Principle of locality
The principle of locality in physics states that an object is only directly influenced by its immediate surroundings. A physical theory is said to be a local theory if it is consistent with the principle of locality. An alternative to the earlier concept of instantaneous "action at a distance", locality evolved as a property of the field theories of classical physics. The concept of locality is that, for an action at one point to have an influence at another point, something in the space between the points, such as a field, must mediate the action. To exert an influence, something, such as a wave or particle, must travel through the space between the two points, to carry the influence.
- [C]onsider the scalar Aharonov-Bohm effect... the change in the electrons' interference pattern is a nonlocal effect of the electric field in the capacitor. This nonlocal effect is action at a distance! The electric field, acting at a distance on the electrons, yields a measurable effect (the change in the electrons' interference pattern). So quantum nonlocality does permit action at a distance.
There is a constraint similar to the one we guessed. It is called (relativistic) causality. The principle of causality states that there is no way to send a message faster than light. We do not expect nonrelativistic quantum mechanics to obey this principle, because in nonrelativistic quantum mechanics there is no maximum speed. However... Nonlocal quantum correlations obey causality, because they are useless for sending messages. The Aharonov-Bohm effect, too, obeys causality: ...the change in the electrons' interference pattern - lies within the future light cone of the field. In each example we find that quantum nonlocality obeys causality.
- Yakir Aharonov, Daniel Rohrlich, Quantum Paradoxes: Quantum Theory for the Perplexed (2005) p. 87.
- For several centuries, there has been a strong feeling that nonlocal theories are not acceptable in physics. ...Newton felt very uneasy about action-at-a-distance and... Einstein regarded it as 'spooky'. But... one can see nothing basically irrational about such an idea. Rather it seems to be most reasonable to keep an open mind on the subject and therefore allow oneself to explore this possibility. If the price of avoiding nonlocality is to make an intuitive explanation impossible, one has to ask whether the cost is not too great.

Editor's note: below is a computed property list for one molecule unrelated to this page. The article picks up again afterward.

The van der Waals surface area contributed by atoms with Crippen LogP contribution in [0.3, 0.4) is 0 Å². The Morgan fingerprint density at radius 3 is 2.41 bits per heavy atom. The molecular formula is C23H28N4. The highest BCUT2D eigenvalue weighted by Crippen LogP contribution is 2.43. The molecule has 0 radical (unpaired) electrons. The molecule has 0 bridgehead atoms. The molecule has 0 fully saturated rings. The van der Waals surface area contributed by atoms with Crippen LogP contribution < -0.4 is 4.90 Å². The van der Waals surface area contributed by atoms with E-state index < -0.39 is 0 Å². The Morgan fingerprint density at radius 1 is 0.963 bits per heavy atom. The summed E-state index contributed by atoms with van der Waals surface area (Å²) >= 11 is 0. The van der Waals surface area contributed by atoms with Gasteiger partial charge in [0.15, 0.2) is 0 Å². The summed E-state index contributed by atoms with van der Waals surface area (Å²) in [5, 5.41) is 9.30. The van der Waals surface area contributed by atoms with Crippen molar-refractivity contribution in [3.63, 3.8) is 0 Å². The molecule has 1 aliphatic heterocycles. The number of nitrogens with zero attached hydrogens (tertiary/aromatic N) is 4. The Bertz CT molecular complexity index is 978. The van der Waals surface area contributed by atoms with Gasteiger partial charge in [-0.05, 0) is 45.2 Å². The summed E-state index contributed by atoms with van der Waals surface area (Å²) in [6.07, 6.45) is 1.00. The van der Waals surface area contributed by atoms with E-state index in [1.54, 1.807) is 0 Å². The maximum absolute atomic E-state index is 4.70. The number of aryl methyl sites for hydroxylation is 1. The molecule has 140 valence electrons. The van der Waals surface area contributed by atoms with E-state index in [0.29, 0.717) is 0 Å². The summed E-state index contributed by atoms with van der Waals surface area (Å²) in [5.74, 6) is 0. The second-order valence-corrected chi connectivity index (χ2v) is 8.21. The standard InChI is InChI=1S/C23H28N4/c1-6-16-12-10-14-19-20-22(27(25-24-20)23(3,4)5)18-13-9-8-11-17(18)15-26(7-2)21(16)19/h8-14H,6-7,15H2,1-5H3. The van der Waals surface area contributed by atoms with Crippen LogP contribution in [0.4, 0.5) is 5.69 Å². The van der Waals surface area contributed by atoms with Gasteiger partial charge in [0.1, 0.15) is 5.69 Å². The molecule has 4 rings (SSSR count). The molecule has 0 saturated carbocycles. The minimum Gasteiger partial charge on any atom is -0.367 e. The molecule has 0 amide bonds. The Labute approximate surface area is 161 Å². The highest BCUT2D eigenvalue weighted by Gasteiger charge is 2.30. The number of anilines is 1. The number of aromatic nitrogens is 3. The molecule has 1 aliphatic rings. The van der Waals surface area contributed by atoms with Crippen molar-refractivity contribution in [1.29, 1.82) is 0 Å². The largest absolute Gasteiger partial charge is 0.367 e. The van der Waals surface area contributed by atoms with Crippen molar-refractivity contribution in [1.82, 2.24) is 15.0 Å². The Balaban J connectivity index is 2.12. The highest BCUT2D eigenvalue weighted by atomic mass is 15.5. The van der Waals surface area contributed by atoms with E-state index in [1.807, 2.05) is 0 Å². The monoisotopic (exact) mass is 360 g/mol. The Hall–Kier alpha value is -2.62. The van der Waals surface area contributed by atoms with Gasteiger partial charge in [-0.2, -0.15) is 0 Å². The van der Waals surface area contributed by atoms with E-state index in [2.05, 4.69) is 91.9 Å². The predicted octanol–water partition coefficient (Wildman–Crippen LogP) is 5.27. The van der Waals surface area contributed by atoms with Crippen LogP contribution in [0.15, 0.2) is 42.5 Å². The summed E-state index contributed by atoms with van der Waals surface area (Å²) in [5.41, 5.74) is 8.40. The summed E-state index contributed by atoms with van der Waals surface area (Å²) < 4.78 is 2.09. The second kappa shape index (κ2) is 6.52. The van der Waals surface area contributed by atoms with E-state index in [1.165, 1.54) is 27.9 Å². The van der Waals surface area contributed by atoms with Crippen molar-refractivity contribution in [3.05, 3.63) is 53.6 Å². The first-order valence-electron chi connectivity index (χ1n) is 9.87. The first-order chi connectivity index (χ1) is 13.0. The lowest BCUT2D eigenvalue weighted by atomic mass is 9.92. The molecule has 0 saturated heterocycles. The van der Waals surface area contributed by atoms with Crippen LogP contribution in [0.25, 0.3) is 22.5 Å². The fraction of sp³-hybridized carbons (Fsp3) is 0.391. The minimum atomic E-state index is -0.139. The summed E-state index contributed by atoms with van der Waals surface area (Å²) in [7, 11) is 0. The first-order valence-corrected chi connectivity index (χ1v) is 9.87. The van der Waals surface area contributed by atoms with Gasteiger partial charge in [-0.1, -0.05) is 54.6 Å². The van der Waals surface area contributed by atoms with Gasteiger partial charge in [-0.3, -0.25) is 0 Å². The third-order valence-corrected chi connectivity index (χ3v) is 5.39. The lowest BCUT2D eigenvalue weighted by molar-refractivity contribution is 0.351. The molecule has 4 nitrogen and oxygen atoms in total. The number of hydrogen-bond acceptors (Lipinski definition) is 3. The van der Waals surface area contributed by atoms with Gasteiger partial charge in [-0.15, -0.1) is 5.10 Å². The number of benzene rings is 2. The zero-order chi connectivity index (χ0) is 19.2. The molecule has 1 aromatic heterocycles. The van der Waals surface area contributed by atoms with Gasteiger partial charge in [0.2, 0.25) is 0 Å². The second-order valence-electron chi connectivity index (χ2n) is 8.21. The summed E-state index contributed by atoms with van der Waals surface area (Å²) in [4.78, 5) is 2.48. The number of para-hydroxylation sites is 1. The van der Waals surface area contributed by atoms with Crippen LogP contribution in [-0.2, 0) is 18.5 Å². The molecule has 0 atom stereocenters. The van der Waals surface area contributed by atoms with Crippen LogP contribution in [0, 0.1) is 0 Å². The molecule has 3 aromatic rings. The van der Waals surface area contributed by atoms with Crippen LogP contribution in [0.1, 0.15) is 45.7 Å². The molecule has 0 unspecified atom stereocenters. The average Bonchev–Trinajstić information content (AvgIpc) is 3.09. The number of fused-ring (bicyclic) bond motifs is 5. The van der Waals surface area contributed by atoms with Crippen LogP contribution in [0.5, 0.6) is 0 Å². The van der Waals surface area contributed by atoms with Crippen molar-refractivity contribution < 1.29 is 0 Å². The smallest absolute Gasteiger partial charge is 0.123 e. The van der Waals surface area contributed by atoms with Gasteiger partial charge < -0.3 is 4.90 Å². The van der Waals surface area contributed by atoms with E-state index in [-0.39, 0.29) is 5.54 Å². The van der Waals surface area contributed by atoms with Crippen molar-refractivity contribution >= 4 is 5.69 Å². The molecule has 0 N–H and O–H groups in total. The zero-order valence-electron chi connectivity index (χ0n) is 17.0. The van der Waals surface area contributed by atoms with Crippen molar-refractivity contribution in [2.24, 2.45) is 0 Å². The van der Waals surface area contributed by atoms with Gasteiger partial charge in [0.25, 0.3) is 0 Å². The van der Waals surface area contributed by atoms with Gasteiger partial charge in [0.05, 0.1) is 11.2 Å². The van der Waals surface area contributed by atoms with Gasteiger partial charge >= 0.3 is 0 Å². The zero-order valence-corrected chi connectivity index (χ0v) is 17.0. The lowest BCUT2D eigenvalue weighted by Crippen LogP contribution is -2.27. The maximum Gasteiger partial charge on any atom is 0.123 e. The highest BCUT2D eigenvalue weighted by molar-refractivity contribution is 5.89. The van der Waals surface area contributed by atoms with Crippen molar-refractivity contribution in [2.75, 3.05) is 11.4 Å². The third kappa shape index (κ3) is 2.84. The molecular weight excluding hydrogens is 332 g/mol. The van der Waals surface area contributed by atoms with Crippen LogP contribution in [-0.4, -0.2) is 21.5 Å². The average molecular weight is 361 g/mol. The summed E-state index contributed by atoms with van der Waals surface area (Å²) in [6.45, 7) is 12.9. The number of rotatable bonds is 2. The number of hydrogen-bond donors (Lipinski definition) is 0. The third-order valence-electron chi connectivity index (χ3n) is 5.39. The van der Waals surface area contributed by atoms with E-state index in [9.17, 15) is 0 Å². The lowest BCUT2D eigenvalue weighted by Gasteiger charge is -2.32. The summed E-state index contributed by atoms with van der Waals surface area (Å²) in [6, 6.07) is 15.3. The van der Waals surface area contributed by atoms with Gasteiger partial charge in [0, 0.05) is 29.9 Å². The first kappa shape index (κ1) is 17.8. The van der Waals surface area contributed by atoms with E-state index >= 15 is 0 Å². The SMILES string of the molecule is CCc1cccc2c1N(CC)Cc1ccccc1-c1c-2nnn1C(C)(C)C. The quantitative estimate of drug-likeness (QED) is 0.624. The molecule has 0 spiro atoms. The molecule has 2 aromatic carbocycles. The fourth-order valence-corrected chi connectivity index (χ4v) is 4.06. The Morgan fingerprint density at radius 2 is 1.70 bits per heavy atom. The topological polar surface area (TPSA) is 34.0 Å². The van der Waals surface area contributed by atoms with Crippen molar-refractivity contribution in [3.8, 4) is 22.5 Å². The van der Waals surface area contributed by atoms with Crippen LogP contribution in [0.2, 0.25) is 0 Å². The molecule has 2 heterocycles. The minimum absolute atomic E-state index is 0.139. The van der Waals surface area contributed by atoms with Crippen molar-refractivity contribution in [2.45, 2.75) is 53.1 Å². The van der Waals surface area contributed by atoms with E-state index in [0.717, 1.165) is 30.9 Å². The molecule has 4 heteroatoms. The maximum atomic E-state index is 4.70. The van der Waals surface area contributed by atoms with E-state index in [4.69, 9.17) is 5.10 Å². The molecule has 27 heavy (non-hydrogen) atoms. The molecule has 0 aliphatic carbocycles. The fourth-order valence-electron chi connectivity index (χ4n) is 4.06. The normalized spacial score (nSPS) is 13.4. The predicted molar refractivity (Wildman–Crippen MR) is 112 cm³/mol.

- In the long debate about action at a distance versus contact action we also find a concern with the effective individuation of particles and subsystems and with distant action. Belief in contact action goes back to Aristotle and Eudoxes, based on the self-evident regulative principle that a thing cannot act where it is not. For them, causal explanations were essential for true science. For Descartes too, there could be no vacuum and what may appear to be empty is actually filled with an aether. After the Principia, there were basically two camps on the "gravity dilemma." The one, among whose members were the Cartesians, Leibniz, and Huygens, maintained that an ether was required to allow any intelligible explanation of gravitational phenomena. The other, notably represented by Newton's ally... Samuel Clarke, took gravity to be evidence for God's action. ...God is everywhere and, hence, "instantaneous" action... is no mystery. The basic motivating factor in demanding contact action was that of intelligibility. Maxwell put the matter quite succinctly when he argued for "a force of the old school—a case of vis a tergo—a shove from behind.
- James T. Cushing, Quantum Mechanics: Historical Contingency and the Copenhagen Hegemony (1994) p. 19.
- Frans van Luteren (1991), in his extensive... study of conceptions of gravity in the eighteenth and nineteenth centuries, demonstrates that a quest for intelligibility was uppermost for several physicists who attempted [to challenge the absolute non-locality doctrine with] ether-type explanations for action-at-a-distance.
- James T. Cushing, Quantum Mechanics: Historical Contingency and the Copenhagen Hegemony (1994) Footnote, p.